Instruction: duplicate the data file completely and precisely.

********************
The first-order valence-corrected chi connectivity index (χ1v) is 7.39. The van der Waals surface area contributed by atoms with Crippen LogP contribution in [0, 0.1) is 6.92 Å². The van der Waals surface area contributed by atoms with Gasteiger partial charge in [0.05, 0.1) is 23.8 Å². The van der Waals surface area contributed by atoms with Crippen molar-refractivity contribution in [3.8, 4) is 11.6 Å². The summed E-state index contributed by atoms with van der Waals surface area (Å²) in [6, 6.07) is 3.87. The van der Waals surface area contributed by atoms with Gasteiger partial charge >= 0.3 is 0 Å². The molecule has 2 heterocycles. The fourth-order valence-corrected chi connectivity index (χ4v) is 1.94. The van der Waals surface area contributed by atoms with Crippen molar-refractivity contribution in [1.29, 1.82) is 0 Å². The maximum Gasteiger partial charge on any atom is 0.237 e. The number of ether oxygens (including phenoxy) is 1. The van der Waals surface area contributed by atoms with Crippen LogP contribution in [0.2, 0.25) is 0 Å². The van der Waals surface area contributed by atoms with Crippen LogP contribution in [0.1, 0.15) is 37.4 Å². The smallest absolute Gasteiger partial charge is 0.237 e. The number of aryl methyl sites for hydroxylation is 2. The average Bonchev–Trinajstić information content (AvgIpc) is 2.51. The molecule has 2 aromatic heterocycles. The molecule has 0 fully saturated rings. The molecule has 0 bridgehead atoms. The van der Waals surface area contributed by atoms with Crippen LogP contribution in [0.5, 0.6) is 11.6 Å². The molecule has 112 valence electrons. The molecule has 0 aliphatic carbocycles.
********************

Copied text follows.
The first-order valence-corrected chi connectivity index (χ1v) is 7.39. The van der Waals surface area contributed by atoms with Crippen LogP contribution in [0, 0.1) is 6.92 Å². The van der Waals surface area contributed by atoms with Gasteiger partial charge in [0.05, 0.1) is 23.8 Å². The van der Waals surface area contributed by atoms with Crippen molar-refractivity contribution in [3.8, 4) is 11.6 Å². The summed E-state index contributed by atoms with van der Waals surface area (Å²) in [6, 6.07) is 3.87. The van der Waals surface area contributed by atoms with Gasteiger partial charge >= 0.3 is 0 Å². The molecule has 2 heterocycles. The fourth-order valence-corrected chi connectivity index (χ4v) is 1.94. The van der Waals surface area contributed by atoms with Crippen molar-refractivity contribution in [1.29, 1.82) is 0 Å². The maximum Gasteiger partial charge on any atom is 0.237 e. The number of ether oxygens (including phenoxy) is 1. The van der Waals surface area contributed by atoms with Crippen LogP contribution in [0.2, 0.25) is 0 Å². The van der Waals surface area contributed by atoms with Crippen LogP contribution in [0.1, 0.15) is 37.4 Å². The smallest absolute Gasteiger partial charge is 0.237 e. The number of aryl methyl sites for hydroxylation is 2. The average Bonchev–Trinajstić information content (AvgIpc) is 2.51. The molecule has 2 aromatic heterocycles. The molecule has 0 fully saturated rings. The molecule has 0 bridgehead atoms. The van der Waals surface area contributed by atoms with Crippen LogP contribution in [0.5, 0.6) is 11.6 Å². The molecule has 112 valence electrons. The molecule has 0 aliphatic carbocycles.